Iam terras volucremque polum fuga veris aquosi
lassat et Icariis caelum latratibus urit;
ardua iam densae rarescunt moenia Romae.
hos Praeneste sacrum, nemus hos glaciale Dianae
Algidus aut horrens aut Tuscula protegit umbra,
Tiburis hi lucos Anienaque frigora captant.
te quoque clamosae quae iam plaga mitior Urbi
subtrahit? aestivos quo decipis aëre soles?
quid tuus ante omnes, tua cura potissima, Gallus,
nec non noster amor, dubium morumne probandus
ingeniine bonis? Latiis aestivat in oris,
anne metalliferae repetit iam moenia Lunae
Tyrrhenasque domos? quod si tibi proximus haeret,
non ego nunc vestro procul a sermone recedo.
certum est: inde sonus geminas mihi circumit aures.
(Statius, Silvae 4.4.12-26)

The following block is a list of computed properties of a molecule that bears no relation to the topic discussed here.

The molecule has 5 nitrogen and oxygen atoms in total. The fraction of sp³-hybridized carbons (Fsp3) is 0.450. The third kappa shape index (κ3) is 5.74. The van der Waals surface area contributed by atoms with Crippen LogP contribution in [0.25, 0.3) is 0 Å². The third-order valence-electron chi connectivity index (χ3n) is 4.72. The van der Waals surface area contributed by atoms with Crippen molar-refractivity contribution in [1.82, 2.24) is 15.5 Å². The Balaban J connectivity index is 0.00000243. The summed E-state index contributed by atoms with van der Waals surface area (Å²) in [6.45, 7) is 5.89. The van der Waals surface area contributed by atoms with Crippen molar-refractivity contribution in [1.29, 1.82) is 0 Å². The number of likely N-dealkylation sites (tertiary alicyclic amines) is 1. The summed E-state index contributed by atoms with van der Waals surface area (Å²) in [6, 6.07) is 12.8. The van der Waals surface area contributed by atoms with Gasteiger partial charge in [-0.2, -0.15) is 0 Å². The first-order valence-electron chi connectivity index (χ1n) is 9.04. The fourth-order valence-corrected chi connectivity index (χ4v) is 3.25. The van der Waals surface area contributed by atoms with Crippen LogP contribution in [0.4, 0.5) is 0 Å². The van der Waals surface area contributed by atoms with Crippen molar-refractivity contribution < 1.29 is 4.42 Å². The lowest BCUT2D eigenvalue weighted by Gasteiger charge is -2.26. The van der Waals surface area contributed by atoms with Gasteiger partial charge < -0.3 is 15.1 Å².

Already the flight of watery spring wearies earth and whirling sky and burns heaven with Icarian barking. Already the lofty buildings of crowded Rome are less populous. Some sacred Praeneste shelters, some Diana’s chilly wood, or shivering Algidus, or Tusculum’s shade, yet others make for the groves of Tibur and Anio’s cool. You too, what gentler clime now draws you from the clamorous city? With what air do you trick the suns of summer? What of your chief care, your favorite, Gallus, whom I too love (to be praised for gifts of character or mind, who shall say?)? Does he spend the season on Latium’s coast or does he revisit the walls of quarried Luna and his Tyrrhene home? But if he stays close to you, I do not now go far from your talk, that’s certain, and that’s why both my ears are buzzing.
(tr. David Roy Shackleton Bailey)

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